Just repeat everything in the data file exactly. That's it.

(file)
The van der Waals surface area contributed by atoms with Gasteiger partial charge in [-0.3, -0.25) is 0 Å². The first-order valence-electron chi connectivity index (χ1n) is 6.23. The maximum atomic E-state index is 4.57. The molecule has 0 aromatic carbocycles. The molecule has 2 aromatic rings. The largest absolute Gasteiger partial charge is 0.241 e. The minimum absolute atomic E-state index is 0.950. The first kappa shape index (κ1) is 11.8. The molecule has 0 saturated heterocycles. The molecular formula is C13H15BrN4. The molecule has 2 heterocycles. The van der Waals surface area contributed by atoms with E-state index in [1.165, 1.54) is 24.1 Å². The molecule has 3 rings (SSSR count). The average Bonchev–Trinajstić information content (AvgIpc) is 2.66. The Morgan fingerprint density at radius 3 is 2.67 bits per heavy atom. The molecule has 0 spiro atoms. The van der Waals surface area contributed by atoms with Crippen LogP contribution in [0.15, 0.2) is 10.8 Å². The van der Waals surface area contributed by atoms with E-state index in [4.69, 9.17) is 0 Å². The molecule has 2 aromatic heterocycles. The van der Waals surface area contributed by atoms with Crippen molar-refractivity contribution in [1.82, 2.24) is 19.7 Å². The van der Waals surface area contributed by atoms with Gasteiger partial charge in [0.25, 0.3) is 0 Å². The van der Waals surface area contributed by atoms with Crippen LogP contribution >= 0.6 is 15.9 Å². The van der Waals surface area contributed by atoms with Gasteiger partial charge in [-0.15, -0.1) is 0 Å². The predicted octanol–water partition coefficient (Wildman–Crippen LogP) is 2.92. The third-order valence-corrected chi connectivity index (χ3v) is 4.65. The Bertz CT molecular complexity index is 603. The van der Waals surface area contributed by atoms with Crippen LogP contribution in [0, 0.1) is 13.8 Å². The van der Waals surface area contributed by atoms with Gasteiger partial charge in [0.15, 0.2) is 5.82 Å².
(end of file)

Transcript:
The van der Waals surface area contributed by atoms with Gasteiger partial charge in [-0.3, -0.25) is 0 Å². The first-order valence-electron chi connectivity index (χ1n) is 6.23. The maximum atomic E-state index is 4.57. The molecule has 0 aromatic carbocycles. The molecule has 2 aromatic rings. The largest absolute Gasteiger partial charge is 0.241 e. The minimum absolute atomic E-state index is 0.950. The first kappa shape index (κ1) is 11.8. The molecule has 0 saturated heterocycles. The molecular formula is C13H15BrN4. The molecule has 2 heterocycles. The van der Waals surface area contributed by atoms with E-state index in [1.165, 1.54) is 24.1 Å². The molecule has 3 rings (SSSR count). The average Bonchev–Trinajstić information content (AvgIpc) is 2.66. The Morgan fingerprint density at radius 3 is 2.67 bits per heavy atom. The molecule has 0 spiro atoms. The van der Waals surface area contributed by atoms with Crippen LogP contribution in [0.15, 0.2) is 10.8 Å². The van der Waals surface area contributed by atoms with E-state index in [4.69, 9.17) is 0 Å². The molecule has 2 aromatic heterocycles. The van der Waals surface area contributed by atoms with Crippen molar-refractivity contribution in [1.82, 2.24) is 19.7 Å². The van der Waals surface area contributed by atoms with Gasteiger partial charge in [0.25, 0.3) is 0 Å². The van der Waals surface area contributed by atoms with Crippen LogP contribution >= 0.6 is 15.9 Å². The van der Waals surface area contributed by atoms with Gasteiger partial charge in [-0.15, -0.1) is 0 Å². The predicted octanol–water partition coefficient (Wildman–Crippen LogP) is 2.92. The third-order valence-corrected chi connectivity index (χ3v) is 4.65. The Bertz CT molecular complexity index is 603. The van der Waals surface area contributed by atoms with Crippen LogP contribution in [0, 0.1) is 13.8 Å². The van der Waals surface area contributed by atoms with Gasteiger partial charge in [0.15, 0.2) is 5.82 Å².